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OKLAHOMA ELECTRIC CO-OP NEWS • SEPTEMBER 2014


CO-OP News


Challenges facing electric industry, continued Enter natural gas–12 to 46 percent


“Second, members must realize


of WFEC’s fuel mix—and its unstable nature in pricing despite hedges WFEC has in place to guard against sharp price increases. Co-ops are not the only electric


utilities aff ected. Both Oklahoma investor-owned electric companies have experienced rate increases in recent weeks. In addition, Alabama Power Company is closing two coal units and converting its others to natural gas-producing units. T ey cite federal mandates as the cause. “I cannot stress enough how


important it is for our members to do two things,” Grace said. “First, they must ensure their voices are heard in regards to legislation that will directly impact their electric bills in the near future.” T e National Rural Electric


Cooperative Association has made it easy for consumers to speak directly to the EPA and Congress. Simply visit www.action.coop.


the control they have over that 57 percent of their electric bills,” Grace said. “Energy-effi cient measures come in easy and inexpensive methods as well as drastic and costly. It all depends on the willingness and ability of each member to lower his electric bill.” [1026301200] OEC off ers a free mobile app and


website allowing you to monitor your daily electricity consumption. At www.MyUsage.com—or on the MyUsage mobile app—you can view your meter’s hourly readings. All you have to do is set up an account. Monitoring energy use is proven to lower utility bills. In fact, OEC’s PrePaid members, who are billed daily as opposed to monthly, use 12 percent less electricity than traditionally-billed members. “Access to daily and hourly meter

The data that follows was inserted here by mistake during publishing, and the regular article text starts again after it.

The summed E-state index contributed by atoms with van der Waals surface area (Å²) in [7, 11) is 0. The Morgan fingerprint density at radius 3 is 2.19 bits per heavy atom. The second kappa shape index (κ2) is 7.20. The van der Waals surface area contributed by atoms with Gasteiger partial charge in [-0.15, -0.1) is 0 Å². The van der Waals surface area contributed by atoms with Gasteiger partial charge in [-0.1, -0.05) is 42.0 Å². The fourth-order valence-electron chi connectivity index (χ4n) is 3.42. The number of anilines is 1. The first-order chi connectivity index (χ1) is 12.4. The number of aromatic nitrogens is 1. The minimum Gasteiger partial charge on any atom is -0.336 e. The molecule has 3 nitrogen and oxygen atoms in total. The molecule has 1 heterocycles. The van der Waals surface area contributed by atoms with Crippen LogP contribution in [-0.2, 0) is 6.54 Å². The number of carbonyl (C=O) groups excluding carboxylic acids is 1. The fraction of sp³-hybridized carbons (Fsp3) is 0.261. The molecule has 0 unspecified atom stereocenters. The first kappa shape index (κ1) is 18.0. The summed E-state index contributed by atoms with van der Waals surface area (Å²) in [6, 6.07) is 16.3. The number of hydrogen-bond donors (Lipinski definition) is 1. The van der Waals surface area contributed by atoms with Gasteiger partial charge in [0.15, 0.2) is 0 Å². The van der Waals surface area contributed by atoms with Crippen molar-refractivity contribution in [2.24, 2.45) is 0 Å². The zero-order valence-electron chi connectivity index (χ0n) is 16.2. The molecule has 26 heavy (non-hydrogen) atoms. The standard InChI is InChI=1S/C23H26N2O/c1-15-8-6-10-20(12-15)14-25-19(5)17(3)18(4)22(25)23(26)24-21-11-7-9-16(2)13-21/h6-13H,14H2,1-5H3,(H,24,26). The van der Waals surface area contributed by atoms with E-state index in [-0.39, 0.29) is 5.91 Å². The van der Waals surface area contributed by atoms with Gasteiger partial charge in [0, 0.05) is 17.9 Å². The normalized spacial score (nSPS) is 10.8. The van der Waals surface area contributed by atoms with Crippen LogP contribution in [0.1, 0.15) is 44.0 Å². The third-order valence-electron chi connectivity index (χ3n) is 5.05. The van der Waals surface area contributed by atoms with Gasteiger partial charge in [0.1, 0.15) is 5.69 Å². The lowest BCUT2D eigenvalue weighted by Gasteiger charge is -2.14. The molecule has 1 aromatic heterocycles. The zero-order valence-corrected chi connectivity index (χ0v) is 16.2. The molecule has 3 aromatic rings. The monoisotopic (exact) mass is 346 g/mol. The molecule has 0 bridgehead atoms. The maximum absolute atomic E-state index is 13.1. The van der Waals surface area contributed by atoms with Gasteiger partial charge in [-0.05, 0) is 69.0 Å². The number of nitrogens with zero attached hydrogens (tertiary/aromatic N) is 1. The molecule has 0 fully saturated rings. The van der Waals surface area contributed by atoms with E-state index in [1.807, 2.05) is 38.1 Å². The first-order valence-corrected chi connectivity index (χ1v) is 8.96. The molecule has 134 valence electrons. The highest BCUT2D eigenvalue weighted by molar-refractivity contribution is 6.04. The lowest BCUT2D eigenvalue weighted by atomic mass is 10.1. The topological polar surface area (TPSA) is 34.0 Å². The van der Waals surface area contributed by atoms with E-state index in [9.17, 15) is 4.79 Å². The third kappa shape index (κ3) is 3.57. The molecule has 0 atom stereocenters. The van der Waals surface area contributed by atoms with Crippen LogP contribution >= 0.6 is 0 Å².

readings leads to better awareness,” said Amy McElhany, manager of


customer service. “When a member sees she is spending $10 a day on electricity–a potential $300 electric bill–she is likely to make changes the next day to lower that number. Even traditionally-billed members can log in and see their daily usage and can work to lower that number so they’re not hit with unexpectedly large bills.” Touchstone Energy® Cooperatives


off ers www.TogetherWeSave.com, an interactive website where visitors conduct a virtual home energy audit. It locates potential areas of energy- effi cient upgrades and calculates average annual savings. Despite the imminent changes


ahead, Grace remains optimistic about OEC’s future. “We are at an unsettling place in


time, when electricity costs are on the verge of increasing across the board,” he said. “OEC will continue to do all it can to ensure our members’ bills stay as aff ordable as possible.”


M E


57% Wholesale power cost


36% Fixed/variable costs (labor, over-


head, maintenance, taxes, etc.)


7% Margin*


Above is an illustration of the allocation of all funds OEC collects. A full fi nancial report is available in the August issue of the OEC News.


*Margins are held for capital improvements and loan repayments. They are eventually returned via capital credits.


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